Where did July go? What a whirlwind of activities on the farm. Time seemed to disappear with chopping hay, harvesting wheat and baling, along with all of our other cow and calf chores. It does not seem like July without the county fairs to attend. We missed all of the 4-H and FFA kids coming out this spring to pick out chicks and ducklings to bring to the shows.
    Our place is in Dane County where the COVID-19 cases have surged with the re-opening of restaurants and bars. We started family tours at the end of June, with hosting three days a week. Everyone wears masks, and we try our hardest to practice social distancing. Limiting group size has been the only factor whether going on a wagon ride or not. If too many family members join, then we simply walk around the farm.
    Many of the families are coming to Wisconsin to do something while they are not working. There has also been a surge in visits from grandparents taking the grandkids to spend time with each other or to give the parents a break. Whatever the reason, to be on a farm while enjoying the day together is a special memory that will never be forgotten with the photos of everyone with masks on.
    Without spring school groups, we do not have all the farm animals that we show on our website. There are no pigs, lambs or goat kids. We usually purchase these animals for the kids to feed with bottles and then later to hand feed. This did not bother any of the visitors. They wanted to see and milk a cow. The time spent talking together and sharing what we do is always great conversation. Putting the kids into the picture gives most children a glimpse into what a day would be like as a farm kid.
    Their imagination soars when I mention that my kids rode their bikes for hours on the field roads, set up campsites in the tree lines, and had chores to do every morning and evening with us. I can see their eyes glaze over when I mention that they would be working with their own heifer for hours to take to the county fair. Showing animals and meeting other 4-H members that also live on farms creates lasting relationships. Summer fun at the fairs starts early every morning, and all the show kids go every day to take care of their animals, almost like living at the fair.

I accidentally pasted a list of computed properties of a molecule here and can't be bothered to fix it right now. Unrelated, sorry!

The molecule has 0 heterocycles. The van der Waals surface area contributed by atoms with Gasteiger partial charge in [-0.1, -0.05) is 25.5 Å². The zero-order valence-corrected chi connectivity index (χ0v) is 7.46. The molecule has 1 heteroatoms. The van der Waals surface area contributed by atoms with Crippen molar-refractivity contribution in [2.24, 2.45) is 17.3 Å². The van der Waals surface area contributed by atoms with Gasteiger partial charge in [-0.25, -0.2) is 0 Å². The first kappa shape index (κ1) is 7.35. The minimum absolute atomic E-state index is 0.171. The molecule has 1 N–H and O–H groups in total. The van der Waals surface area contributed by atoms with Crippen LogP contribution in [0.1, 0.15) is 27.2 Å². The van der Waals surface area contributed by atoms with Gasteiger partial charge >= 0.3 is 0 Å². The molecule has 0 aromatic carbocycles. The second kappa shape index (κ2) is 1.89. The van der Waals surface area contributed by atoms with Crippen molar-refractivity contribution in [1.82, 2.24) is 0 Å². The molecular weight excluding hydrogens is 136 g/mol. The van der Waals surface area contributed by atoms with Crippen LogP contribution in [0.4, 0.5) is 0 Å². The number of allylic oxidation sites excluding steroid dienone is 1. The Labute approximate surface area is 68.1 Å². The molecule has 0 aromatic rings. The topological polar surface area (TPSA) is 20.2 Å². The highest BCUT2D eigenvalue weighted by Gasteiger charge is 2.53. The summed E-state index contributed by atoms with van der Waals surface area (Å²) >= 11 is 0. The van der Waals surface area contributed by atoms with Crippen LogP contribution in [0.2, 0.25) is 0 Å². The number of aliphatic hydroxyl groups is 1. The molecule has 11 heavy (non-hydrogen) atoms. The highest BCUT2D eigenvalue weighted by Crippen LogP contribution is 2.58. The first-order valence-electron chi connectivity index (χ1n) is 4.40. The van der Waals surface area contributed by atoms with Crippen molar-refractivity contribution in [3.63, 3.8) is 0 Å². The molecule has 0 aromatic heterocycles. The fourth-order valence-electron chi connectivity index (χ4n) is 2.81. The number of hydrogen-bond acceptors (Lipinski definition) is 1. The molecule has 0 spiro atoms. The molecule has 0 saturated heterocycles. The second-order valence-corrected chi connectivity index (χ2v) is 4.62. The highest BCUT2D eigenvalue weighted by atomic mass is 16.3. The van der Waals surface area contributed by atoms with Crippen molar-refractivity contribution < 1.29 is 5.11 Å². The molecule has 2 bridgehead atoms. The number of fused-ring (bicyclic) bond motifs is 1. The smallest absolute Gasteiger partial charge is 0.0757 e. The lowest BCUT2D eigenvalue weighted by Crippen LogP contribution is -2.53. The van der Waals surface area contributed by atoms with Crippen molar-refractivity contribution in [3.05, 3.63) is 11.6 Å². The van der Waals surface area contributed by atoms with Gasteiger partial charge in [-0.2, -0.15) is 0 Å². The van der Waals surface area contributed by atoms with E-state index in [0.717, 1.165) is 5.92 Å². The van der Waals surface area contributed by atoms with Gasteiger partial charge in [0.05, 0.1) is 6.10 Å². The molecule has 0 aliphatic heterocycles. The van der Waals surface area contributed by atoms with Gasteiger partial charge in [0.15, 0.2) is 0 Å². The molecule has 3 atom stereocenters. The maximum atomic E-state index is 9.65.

If the children on the tour are younger, I mention they would have chickens, piglets, lambs and kittens to care for and name. As we walk through the yard, we stop to look at the grasshoppers that magically appear as summer is ending and listen for the crickets chirping. The apples starting to fall from the trees is a sign that we need to start canning applesauce and pie filling. Walking under the trees, the branches are hanging low with the weight of the apples.
    As July ended, we are put into wedding mode. On Aug. 1, we held a tail gate bachelor/bachelorette party by the apple trees that are right off our back porch. The invites were sent out to 60 family members, but only 30 guests were able to attend. The trucks and cars were parked just beyond the trees in the hayfield. We all had our masks on and sat in groups away from each other until the games started. Laughter does bring everyone together. Ringing the cow bells to make Anna and Kevin kiss was great fun, too.
    As the sun went down, after the gifts were opened, the bonfire was lit. We all drank together and wanted to hug and embrace the moment, but this is not the year to do that. So, we all said goodbye, waved and mentioned we will all be together again soon for the wedding.
    Tina Hinchley, her husband, Duane, and their daughters, Anna and Catherine, milk 240 registered Holsteins with robots. They also farm 2,300 acres of crops near Cambridge, Wisconsin.  They have been hosting farm tours for over 20 years.